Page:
Deforestation, land conversion and financial crime - mitigating the financial industry's risk exposure.

Deforestation and land conversion are a serious global concern.

Tropical forests and ecosystems, particularly in the Amazon, Congo Basin, and Southeast Asia, have experienced considerable levels of deforestation and land degradation in recent decades. Indeed, estimates from the Food and Agriculture Organisation of the UN indicate that around 420 million hectares of forest were lost through deforestation between 1990 and 2020.

The opinions expressed here are those of the authors. They do not necessarily reflect the views or positions of UK Finance or its members.

Deforestation and land conversion – a change in the primary use of land (for example, from forest, savannah or grassland to agricultural use or infrastructure) - have significant social and environmental impacts globally. They are serious contributors to climate change (with estimates that as much as 15-20%) of global carbon emissions come from degraded forests) as well as loss of biodiversity and wildlife.

Deforestation and land conversion also severely impact local communities, often going hand-in-hand with human rights abuses, health issues, loss of livelihoods and displacement, particularly across indigenous and local communities. In doing so, they undermine sustainable development and contribute to local conflict.

The most important driver of deforestation and land conversion is the global demand for high-value agricultural commodities such as palm oil, soy, cocoa, coffee, timber, rubber wood and cattle, as well as for hard commodities like minerals and energy resources.

Linkages with criminal groups

The co-opting of these sectors by illegal enterprises and transnational criminal groups is also, unfortunately, all too commonplace, with these actors taking advantage of corrupt systems, inadequate land protection and lax regulatory oversight to convert land. As such, financial institutions with links to these commodities or high-risk regions – for example, through trade finance or correspondent banking – may also be exposing themselves, directly or indirectly, to financial crime risks.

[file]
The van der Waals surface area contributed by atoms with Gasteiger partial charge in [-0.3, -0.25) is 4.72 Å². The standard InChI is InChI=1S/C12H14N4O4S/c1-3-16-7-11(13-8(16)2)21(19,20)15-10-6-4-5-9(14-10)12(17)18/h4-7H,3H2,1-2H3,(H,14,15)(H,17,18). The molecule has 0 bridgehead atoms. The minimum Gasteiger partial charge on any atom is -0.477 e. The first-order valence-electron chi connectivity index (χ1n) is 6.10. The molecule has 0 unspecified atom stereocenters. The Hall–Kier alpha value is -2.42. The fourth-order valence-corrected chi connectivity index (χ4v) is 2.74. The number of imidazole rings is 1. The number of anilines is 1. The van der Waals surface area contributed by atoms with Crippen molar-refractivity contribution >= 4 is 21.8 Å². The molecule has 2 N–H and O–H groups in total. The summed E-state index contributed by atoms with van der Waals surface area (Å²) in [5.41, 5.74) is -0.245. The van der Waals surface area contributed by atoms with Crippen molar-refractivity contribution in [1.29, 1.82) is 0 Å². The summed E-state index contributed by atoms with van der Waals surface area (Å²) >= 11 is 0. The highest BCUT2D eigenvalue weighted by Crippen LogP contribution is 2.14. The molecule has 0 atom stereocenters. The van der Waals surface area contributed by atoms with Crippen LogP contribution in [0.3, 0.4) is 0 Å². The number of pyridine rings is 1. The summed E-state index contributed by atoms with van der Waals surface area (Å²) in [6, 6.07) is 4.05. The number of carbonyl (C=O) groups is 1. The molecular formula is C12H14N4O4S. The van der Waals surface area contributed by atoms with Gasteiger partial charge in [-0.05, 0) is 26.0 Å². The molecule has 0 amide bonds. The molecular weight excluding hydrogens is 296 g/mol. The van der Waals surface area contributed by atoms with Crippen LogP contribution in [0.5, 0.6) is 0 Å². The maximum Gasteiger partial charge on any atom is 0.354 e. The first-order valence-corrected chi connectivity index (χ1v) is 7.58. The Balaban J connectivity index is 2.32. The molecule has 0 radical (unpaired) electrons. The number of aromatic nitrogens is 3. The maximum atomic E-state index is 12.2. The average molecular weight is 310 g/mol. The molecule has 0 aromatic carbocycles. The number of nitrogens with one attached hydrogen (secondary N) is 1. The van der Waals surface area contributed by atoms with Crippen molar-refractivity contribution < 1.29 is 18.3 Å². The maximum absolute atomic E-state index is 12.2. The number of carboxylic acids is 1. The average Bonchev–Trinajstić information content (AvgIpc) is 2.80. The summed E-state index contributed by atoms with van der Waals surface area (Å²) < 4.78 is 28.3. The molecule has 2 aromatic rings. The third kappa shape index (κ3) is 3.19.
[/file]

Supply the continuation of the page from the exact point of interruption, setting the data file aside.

Only once financial institutions understand the typologies and practices used to undertake these activities can they ensure they are not financing them or exposing themselves to associated risks, while developing capacity to report suspicious activities to law enforcement authorities.

A new toolkit for deforestation and land conversion financial crime risks

As part of this, Themis and WWF UK are working on a project to produce a Deforestation and Land Conversion-Linked Financial Crimes Toolkit, to be launched at COP29 next year. Similar in structure to the Illegal Wildlife Trade Toolkit already developed by Themis with WWF for the UK Government’s Serious and Organised Crime Network, this Deforestation and Land Conversion Toolkit aims to provide financial institutions with a free-to-use knowledge resource, tools and methodology needed to identify their direct and indirect exposure to deforestation risks across commodity supply chains and monitor transactions potentially connected to these crimes.

A survey for financial institutions

By answering this short survey you can help us with this important project to better understand the links between deforestation and financial crime as they relate to financial institutions. Answers will remain strictly anonymous. The findings of this survey will form the basis of a research report - the first stage of this project - which will be launched this year at COP28. We would especially love to hear from you if you are a risk and compliance professional in a bank or an insurance firm.

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